A Cry For Justice

Awakening the Evangelical Church to Domestic Violence and Abuse in its Midst

Thursday Thought — Truth is Not Always ‘Nice’ but it is Necessary

UPDATE Sept 2021: I have come to believe that Jeff Crippen does not practise what he preaches. He vilely persecuted an abuse victim and spiritually abused many other people in the Tillamook congregation. Go here to read the evidence. Jeff has not gone to the people that he spiritually and emotionally abused. He has not apologised to them, let alone asked for their forgiveness.


I have written something to the church, but Diotrephes, who likes to put himself first, does not acknowledge our authority.  So if I come, I will bring up what he is doing, talking wicked nonsense against us.  And not content with that, he refuses to welcome brothers, and also stops those who want to and puts them out of the church.  (John 1:9-10 ESV)

Alexander the coppersmith did me great harm; the Lord will repay him according to his deeds.  Beware of him yourself, for he strongly opposed our message.  (2 Timothy 4:14-15 ESV)

Let me make note of one false notion that wicked, abusive men make use of to perpetrate their façade and masquerade of being righteous, godly, fine, upstanding Christians and fathers and husbands. It is this – “If you cannot say something nice about someone, you must not say anything at all.” Now, let me challenge you to think carefully about this. What did the Apostle John do in regard to Diotrephes? What did the Apostle Paul do in respect to Alexander the coppersmith and others? Named them and their evil deeds. So this widely — held idea is absolutely unscriptural. Truth is not always “nice” but it is necessary.

[Excerpt from Ps Crippen’s domestic violence sermon series, The Psychology and Methods of Sin: sermon 2 of 21 titled “Worship Me, or Else!” Complete sermon and PDF can be found here.]



  1. MaxGrace

    This hits home with me. We always, as Christians want to make ‘nicey nice” with people, but sometimes that is our human nature, wanting to be really “nice people”, and looking so dang saintly. Now there’s certainly scriptural evidence for kindness, love of the brethren, turning the other cheek, and so on. Absolutely.

    I heard a sermon the other day, and it hit me so hard, and I think it fits with what Pastor is saying. When our Lord said to his disciples that He was going to be delivered to the chief priests and elders and to suffer and be killed, shortly after Peter and the rest had declared their faith in Him as Messiah, Peter took Jesus aside and corrected Him. The sharpest rebuke came from our Lord, “Get thee behind me, satan”. He told Peter he was a stumbling block to Him, because he was savoring the things of man, and not the things of God. I got to thinking, that is what we do, when we give place to these evil goings on. We savor the things of man, and not of God. Like the pharisees, we think we know how we are supposed to act, and don’t want to be real, or confront evil, or even confront other Christians who “stick up” for the abuser, and tell the victim to “submit”. I know we need wisdom on what we do in certain situations, because we may have to measure what the immediate family will go through in retaliation from the abuser. But before God, we must call it evil.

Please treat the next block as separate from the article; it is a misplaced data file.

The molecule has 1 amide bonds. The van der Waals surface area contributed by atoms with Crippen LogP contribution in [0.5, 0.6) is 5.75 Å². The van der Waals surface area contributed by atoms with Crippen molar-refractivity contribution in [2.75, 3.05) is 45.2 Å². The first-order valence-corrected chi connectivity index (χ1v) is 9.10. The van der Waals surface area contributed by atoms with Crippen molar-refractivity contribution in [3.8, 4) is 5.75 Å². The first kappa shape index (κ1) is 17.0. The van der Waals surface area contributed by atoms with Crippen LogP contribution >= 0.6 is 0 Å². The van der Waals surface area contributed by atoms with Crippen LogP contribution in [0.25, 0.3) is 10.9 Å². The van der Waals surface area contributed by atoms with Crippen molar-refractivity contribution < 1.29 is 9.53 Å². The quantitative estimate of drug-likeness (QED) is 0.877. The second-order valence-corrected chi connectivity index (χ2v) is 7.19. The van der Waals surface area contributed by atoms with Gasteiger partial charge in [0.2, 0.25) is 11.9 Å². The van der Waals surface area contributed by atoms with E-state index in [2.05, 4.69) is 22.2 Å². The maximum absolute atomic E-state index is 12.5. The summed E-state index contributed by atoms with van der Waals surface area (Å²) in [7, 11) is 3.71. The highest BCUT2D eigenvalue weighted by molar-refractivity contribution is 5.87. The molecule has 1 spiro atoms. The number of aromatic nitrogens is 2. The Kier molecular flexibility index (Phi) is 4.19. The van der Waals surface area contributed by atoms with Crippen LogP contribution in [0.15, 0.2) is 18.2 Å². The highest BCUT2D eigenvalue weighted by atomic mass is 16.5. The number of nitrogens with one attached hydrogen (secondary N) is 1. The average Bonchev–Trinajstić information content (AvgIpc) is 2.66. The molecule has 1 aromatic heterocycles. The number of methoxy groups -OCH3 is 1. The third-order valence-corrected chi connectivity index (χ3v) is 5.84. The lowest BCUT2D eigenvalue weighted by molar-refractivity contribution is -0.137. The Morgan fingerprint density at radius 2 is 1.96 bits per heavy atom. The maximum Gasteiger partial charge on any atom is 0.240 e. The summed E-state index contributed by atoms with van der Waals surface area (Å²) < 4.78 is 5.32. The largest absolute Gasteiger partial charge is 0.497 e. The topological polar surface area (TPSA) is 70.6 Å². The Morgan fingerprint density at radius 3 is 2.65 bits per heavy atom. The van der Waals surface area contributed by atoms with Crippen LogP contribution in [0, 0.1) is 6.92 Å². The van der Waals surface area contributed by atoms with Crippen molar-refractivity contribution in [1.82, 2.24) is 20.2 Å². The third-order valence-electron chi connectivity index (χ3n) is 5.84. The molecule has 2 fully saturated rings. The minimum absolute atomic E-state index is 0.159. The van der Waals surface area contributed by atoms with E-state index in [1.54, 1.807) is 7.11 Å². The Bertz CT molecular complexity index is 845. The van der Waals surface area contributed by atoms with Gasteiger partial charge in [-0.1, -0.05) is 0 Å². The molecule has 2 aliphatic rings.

I was also taught if you can’t say anything nice, its gossip, etc. . We have to speak up. “The power of life and death is in the tongue” is misused to make people not say anything ‘bad”. But then, there must be power in the tongue if we say the truth. I was actually nice to my son in law after he literally picked up my little 8 year old grandson by the collar of his shirt and put him against the wall with his feet dangling, because something else had irked him. He said to the child, “I told you to go in the other room”. In fact, he had not. He was just sitting, quietly doing his homework, as he had been told to do. He was terrified. I’m so ashamed, but I hugged my son in law (later that day). I actually thought if I was really nice to him, that God would convict Him. (coals of fire thing – clearly not for that situation).

    That was false teaching, and maybe me wanting to make nice and think it would all go away, although I couldn’t admit that to myself at the time. I was so distraught, and I hid it. I only wish I could get that day back. He’s out of the picture now, but God help me to boldly stand up for victims today.

    The comfort that I have after having failed my grandson is, “The Lord will repay him (my ex son in law), according to his deeds.” To this day he has never acknowledged any wrongdoing. He is smug and arrogant, and blames my daughter for everything. My grandson is 16 years old, and we are very close, and continue to enjoy each others company. He doesn’t see his father. He doesn’t want to. It still brings tears to my eyes that I actually believed being nice to him would win him over, when it just enabled him.

    Of course, I also knew at that time that if I did confront him directly, I wouldn’t be allowed to see the kids anymore. (I worked as a nurse in an adolescent hospital unit, and as a “mandatory reporter”, had reported to child protective children that had come in with facial bruises and had been thrown around the room, etc. Nothing was “proven”, so nothing was ever done about it. The kids went home to the same situation). So I also knew that proving something was done to a child whose marks would be gone by the time child protective got there would be futile) I also had reported him one time before, and there was no charges against him. I pray our justice system will change and acknowledge the evils that go on with coercive and controlling dictators who call themselves the head of the household. I had been to domestic violence center with my daughter several times through the years. My grandkids loved spending time with me, but my son in law limited my time with them, through curfews and unreasonable last minute shortening of my hours, because I was “spoiling” them, and He had to discipline them. That meant keeping them in their rooms most of the time, and keeping them from normal social events with peers. (He was, btw a self proclaimed “righteous” man.) My grandson would plead with me not to send him back to his father. It was heart wrenching.